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Sales Tax Secrets: Taxing Formality

  • Apr 18, 2013 | Christina Lengyel

Recently, I bought a bridesmaid’s dress. I’m not a huge fan of shopping, and I’m even less a fan of being observed, advised, and measured as I do so. I tried to make the experience a quick one. I tried on three, chose the best according to my boyfriend and the sales lady, and made my way to the counter without even looking at the price tag. As far as formalwear is concerned, I only have room for three things in my brain. In this case, those things were cocktail length, Victorian lilac, and chiffon. Sales tax wasn’t even a runner up for the list. In fact, the list itself barely survived the crowding of, “Oh my god, I’m old,” and “Why did I bring my boyfriend into a bridal shop?”

As a Pennsylvania resident, I wasn’t thinking when I saw sales tax on the receipt after paying for the cocktail length, Victorian lilac, chiffon dress. Usually, clothes aren’t taxed here. Formalwear, on the other hand, is taxed. Accessories, formal or informal, are taxed as well. The state offers a list of examples for retailers, including fur, tiaras, toupees, and the ever so popular opera cape. I guess it’s assumed if you’ve got the cash for ballet tickets, added flare, or extra hair, then you’ve got the cash to pay sales tax. Had I known this in high school, I might have directed my mom to Delaware when we went shopping for Homecoming.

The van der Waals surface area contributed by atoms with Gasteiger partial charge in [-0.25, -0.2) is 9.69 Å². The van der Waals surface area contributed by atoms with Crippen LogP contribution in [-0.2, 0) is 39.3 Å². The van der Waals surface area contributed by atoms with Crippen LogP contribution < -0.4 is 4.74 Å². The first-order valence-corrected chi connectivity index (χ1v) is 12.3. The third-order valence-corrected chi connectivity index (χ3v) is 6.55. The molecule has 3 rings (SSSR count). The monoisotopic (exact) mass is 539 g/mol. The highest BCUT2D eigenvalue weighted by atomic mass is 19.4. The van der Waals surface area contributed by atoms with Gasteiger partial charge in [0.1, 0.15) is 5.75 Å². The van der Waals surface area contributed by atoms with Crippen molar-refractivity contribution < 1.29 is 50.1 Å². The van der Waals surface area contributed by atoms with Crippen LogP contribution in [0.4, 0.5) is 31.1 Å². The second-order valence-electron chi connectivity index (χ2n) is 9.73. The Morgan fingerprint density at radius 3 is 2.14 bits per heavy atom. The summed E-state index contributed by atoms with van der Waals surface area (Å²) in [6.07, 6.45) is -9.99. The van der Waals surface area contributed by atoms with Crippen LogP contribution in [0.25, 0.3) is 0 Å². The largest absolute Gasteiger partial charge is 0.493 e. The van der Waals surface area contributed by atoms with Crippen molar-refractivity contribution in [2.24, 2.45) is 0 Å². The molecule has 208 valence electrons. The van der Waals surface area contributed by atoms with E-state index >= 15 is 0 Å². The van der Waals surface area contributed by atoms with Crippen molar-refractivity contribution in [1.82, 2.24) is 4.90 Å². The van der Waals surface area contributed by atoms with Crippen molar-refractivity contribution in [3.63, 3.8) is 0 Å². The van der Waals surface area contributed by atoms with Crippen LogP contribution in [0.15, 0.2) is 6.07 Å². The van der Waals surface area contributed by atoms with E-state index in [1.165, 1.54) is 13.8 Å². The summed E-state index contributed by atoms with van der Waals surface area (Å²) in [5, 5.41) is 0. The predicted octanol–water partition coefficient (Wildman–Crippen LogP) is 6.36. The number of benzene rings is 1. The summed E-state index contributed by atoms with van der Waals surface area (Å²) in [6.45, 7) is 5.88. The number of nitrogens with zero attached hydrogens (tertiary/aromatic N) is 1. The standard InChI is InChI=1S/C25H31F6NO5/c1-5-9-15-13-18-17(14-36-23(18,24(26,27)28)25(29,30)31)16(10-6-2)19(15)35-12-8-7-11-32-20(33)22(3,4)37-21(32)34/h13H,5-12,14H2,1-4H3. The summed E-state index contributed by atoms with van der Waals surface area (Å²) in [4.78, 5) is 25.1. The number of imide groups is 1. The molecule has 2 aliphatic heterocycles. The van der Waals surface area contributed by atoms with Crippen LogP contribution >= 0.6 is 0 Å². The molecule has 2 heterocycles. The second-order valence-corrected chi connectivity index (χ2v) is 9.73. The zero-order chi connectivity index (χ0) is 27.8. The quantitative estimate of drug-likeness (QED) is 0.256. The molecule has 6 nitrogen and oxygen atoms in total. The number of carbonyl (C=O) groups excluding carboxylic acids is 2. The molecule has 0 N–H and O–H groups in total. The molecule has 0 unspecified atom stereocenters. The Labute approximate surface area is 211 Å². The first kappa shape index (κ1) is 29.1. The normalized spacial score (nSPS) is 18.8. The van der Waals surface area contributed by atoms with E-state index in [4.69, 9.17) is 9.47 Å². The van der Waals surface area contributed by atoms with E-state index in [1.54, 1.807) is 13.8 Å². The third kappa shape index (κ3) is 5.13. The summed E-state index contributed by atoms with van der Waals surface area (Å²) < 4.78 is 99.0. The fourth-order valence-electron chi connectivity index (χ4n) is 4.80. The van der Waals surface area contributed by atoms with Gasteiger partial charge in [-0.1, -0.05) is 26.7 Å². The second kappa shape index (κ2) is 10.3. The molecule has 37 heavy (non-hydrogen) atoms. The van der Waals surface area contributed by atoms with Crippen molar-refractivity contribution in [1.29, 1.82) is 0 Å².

If your business sells clothing in Pennsylvania, it’s important to know what is in fashion for sales tax. Remember, the consumer hurrying out the door may only be thinking “Cocktail length. Victorian lilac. Chiffon.” More likely they’re thinking, “How dare she say I’m two sizes bigger than I thought!” or “I can’t believe I just spent half my paycheck on someone else’s wedding.” They almost definitely will not be the ones to point out that you aren’t collecting appropriate sales tax.

Once you’re sure you’ve got your sales tax squared away in the State of Independence, you can enter your own state of relaxation, buy a new derby hat, and catch up on your opera. Maybe the fancy ladies there will give you tips on what colors will overtake Victorian lilac in sales next season.

photo credit: sleepyjeanie via photopin cc

Sales tax rates, rules, and regulations change frequently. Although we hope you'll find this information helpful, this blog is for informational purposes only and does not provide legal or tax advice.
Avalara Author
Christina Lengyel
Avalara Author Christina Lengyel
Christina Lengyel is a writer by trade and has found herself in taxes by way of research. As an analyst, she has tracked down thousands of products by UPC in order to determine when and where they are taxed.